When I first met Bonné de Bod and Susan Scott, there were bang in the middle of what would be a four-year journey documenting the rhino poaching crises in South Africa. They had given up their jobs as a presenter and filmmaker and had even moved back home to go behind the scenes in a matter close to their hearts. They had a look at sadness about them, at that stage they’d seen it all, had their hearts ripped out of their chests and come a little too close for comfort dealing with dealers and end users in China. Their goal was to create a film with no sponsorship, other than public donations, so as not to show any bias to one side, while not giving solutions or opinion, just boldly showing the matter for all that it is.
Debuting internationally, the end result of their sweat and tears, STROOP (the Afrikaans word for poached/stripped bare) saw international success in 2018. Claiming awards in San Francisco, Santa Cruz, Rotterdam, Berlin and San Diego, the message of the South African rhino in crises was heard the world over. Late in 2018, the film returned home with limited cinema runs in South Africa. And I was lucky enough to be apart of one of the audiences to see the film…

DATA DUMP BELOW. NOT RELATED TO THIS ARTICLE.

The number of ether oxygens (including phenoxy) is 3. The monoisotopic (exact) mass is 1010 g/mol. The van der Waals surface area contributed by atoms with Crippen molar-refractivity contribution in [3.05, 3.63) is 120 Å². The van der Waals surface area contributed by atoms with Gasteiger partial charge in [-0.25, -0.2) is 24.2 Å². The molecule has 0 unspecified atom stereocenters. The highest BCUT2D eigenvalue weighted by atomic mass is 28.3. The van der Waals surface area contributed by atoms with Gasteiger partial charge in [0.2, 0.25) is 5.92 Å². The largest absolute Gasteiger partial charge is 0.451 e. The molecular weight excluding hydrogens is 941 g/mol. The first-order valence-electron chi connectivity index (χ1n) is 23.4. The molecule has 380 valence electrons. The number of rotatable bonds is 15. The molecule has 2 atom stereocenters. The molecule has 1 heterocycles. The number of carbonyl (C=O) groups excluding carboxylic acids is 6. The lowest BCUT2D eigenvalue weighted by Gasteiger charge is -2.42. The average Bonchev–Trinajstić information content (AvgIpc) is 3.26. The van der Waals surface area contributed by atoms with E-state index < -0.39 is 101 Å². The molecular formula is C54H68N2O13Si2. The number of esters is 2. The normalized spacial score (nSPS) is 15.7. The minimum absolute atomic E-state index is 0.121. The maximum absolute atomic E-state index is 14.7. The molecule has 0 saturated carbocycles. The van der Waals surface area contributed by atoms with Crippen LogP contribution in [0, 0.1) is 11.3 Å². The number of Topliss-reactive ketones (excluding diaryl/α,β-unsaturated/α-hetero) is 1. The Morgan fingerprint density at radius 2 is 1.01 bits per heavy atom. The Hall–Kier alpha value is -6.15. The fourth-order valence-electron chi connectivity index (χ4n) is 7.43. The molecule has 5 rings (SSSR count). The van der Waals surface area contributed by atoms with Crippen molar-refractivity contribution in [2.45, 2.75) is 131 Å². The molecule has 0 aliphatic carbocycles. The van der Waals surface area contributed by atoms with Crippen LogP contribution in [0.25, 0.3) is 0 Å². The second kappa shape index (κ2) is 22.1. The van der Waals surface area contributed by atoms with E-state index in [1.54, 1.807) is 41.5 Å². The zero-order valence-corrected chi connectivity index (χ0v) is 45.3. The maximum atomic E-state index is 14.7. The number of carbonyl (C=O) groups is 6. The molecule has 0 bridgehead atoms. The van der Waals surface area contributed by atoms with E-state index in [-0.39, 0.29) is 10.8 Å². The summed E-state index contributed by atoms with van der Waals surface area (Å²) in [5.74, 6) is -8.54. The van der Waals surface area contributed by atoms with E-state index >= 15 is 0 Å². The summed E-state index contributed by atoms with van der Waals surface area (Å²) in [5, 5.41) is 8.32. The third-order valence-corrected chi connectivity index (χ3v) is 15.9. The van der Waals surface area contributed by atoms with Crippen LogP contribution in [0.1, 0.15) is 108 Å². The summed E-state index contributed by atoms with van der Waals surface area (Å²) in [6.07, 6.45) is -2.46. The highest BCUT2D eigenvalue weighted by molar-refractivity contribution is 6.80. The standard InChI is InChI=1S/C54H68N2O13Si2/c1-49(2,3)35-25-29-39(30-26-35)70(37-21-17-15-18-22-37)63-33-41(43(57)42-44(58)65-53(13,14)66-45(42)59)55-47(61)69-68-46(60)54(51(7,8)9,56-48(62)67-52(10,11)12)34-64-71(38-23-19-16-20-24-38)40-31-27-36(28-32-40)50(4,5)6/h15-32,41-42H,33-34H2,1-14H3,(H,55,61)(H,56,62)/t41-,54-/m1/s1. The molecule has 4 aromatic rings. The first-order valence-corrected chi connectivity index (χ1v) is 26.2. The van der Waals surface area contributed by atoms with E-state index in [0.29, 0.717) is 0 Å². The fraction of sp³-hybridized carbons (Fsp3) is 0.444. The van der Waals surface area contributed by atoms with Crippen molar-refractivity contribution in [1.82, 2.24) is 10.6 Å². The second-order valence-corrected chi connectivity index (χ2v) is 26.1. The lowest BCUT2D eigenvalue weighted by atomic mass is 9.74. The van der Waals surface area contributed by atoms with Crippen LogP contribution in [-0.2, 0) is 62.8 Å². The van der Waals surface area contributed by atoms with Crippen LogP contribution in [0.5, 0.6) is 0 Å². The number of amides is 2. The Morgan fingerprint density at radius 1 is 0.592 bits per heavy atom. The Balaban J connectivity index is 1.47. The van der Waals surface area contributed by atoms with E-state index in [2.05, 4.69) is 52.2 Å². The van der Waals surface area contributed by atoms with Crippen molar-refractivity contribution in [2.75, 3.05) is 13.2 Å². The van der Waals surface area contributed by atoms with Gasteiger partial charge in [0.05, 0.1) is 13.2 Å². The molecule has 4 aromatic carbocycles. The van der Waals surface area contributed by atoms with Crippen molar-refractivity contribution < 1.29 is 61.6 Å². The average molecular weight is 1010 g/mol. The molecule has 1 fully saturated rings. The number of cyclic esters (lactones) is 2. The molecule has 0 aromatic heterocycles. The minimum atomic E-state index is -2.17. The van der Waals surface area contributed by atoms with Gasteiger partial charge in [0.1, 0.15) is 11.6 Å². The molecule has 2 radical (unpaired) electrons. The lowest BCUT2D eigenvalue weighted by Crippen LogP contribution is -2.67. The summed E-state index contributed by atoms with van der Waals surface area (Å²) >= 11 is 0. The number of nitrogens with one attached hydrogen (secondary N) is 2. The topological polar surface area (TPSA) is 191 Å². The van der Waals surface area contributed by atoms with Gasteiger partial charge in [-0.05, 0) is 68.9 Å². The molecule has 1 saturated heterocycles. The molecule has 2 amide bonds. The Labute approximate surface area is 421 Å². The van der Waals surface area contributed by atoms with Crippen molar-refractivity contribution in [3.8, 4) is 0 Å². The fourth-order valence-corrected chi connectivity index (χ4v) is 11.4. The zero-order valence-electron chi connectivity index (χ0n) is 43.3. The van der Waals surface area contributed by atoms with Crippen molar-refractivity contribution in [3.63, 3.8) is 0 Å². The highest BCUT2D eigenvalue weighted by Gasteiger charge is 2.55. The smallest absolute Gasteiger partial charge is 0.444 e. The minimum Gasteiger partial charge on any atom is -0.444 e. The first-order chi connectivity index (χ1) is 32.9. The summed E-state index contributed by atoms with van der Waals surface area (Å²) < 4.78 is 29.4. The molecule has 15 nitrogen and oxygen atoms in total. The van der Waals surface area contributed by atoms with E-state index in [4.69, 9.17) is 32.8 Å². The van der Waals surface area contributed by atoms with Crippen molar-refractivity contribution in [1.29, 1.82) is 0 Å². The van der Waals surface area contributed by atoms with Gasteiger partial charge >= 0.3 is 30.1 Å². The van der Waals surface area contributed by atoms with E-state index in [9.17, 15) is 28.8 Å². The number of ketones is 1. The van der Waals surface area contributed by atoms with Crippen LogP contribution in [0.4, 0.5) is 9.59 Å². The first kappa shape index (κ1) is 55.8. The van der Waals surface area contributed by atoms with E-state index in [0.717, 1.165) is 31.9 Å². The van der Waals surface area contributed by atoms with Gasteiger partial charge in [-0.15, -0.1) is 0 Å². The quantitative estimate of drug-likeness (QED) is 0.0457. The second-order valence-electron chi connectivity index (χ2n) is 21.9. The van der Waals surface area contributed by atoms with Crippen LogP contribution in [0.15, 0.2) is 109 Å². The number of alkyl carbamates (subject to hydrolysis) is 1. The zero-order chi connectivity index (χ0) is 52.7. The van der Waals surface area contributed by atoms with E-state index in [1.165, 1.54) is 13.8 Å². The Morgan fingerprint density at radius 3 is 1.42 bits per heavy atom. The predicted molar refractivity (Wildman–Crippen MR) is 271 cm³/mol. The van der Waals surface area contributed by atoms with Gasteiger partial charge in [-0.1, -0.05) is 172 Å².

Having grown up and worked in the world of conservation, much of the film comes as no surprise as the horrors of life as a ranger in South Africa’s national parks and the devastation and pain inflicted on rhinos are showcased front and centre. One message that rings ever clear throughout the film, is that it’s not just dead rhinos left behind in an ever-growing demand for horn, but a myriad of babies and orphans are left wandering in the wilderness alone or fighting for their lives in sanctuaries. As the filmmakers travel from the South African bush, to private farms, the streets of Asia, and all the way back again, it seems the situation is devoid of all hope. Yet, deep within the recesses of bloody carcasses and backend dealers, there are shining stars that emerge from the darkness. Those who will give their lives to save a species emerge and tiny orphans find their way back to a life in the wild. Somewhere in that Big Five battleground, hope is found. And it is only through the tenacity of this team of two that their stories are being told.
To hear these stories for yourself, be sure to follow the STROOP film on Facebook and keep up to date with their latest screenings.